In August, 2014, the U.S. Department of Agriculture Economic Research Service issued a report examining the effects of the recent major recession, and gradual recovery, on employment and unemployment trends, with an emphasis on rural America.
To quote the authors of the report,
In December 2007, six years of economic growth ended as the U.S. economy entered the most severe recession since the Great Depression. Despite starting earlier and falling slightly more, employment trends in rural (nonmetro) areas followed much the same pattern as urban (metro) areas during the recession and the beginning of the economic recovery. Beginning in 2011, nonmetro employment grew much more slowly than urban employment, and growth fell to zero or slightly below throughout 2012 and 2013.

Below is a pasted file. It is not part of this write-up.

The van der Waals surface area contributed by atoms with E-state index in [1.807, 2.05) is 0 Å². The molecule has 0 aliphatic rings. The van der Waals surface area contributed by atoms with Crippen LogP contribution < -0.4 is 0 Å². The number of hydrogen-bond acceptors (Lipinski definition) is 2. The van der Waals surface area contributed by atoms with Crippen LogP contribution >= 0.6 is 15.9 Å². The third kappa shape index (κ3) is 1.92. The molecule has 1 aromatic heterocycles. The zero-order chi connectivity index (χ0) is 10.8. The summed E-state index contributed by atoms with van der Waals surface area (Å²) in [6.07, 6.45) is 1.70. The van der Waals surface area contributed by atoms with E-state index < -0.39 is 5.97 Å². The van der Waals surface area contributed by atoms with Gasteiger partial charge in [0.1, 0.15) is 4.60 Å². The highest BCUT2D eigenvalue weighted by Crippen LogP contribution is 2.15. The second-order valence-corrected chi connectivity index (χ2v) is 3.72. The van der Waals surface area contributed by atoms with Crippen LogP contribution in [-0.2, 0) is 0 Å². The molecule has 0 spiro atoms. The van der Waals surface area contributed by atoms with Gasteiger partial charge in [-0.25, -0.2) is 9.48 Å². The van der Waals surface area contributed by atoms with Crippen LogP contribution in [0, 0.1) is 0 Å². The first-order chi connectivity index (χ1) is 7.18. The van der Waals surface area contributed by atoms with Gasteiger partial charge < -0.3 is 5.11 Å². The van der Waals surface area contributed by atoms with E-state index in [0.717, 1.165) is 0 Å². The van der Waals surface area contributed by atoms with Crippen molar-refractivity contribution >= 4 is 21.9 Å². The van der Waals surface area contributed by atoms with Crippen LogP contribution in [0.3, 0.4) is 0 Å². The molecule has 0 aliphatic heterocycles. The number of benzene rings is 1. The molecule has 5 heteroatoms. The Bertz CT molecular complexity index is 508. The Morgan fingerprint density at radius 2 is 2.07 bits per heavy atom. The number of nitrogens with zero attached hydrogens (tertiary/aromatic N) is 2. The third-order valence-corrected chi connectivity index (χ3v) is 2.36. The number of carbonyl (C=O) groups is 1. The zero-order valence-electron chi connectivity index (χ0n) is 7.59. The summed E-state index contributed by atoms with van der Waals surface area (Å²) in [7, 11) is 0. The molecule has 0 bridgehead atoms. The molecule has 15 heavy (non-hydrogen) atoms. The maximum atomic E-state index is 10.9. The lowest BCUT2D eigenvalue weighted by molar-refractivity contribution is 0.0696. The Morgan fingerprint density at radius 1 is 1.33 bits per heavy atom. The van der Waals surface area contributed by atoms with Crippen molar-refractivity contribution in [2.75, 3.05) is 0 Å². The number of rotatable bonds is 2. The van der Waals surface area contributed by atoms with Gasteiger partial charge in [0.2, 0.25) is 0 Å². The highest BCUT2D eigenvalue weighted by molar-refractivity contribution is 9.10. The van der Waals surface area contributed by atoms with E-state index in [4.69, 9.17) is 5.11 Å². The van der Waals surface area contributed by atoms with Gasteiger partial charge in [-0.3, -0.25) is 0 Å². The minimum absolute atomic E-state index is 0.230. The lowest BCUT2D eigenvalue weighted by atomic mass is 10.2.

Preliminary data for 2014 show an uptick in nonmetro employment; however, at the end of the second quarter of 2014, nonmetro employment remained 3.5 percent below its pre-recession peak while metro employment exceeded pre-recession levels. A lower (often negative) rate of population growth, and an older, less-educated work force have all contributed to sluggish employment growth in nonmetro counties since the end of the 2007/09 recession.
The complete report can be found on the USDA wesbsite.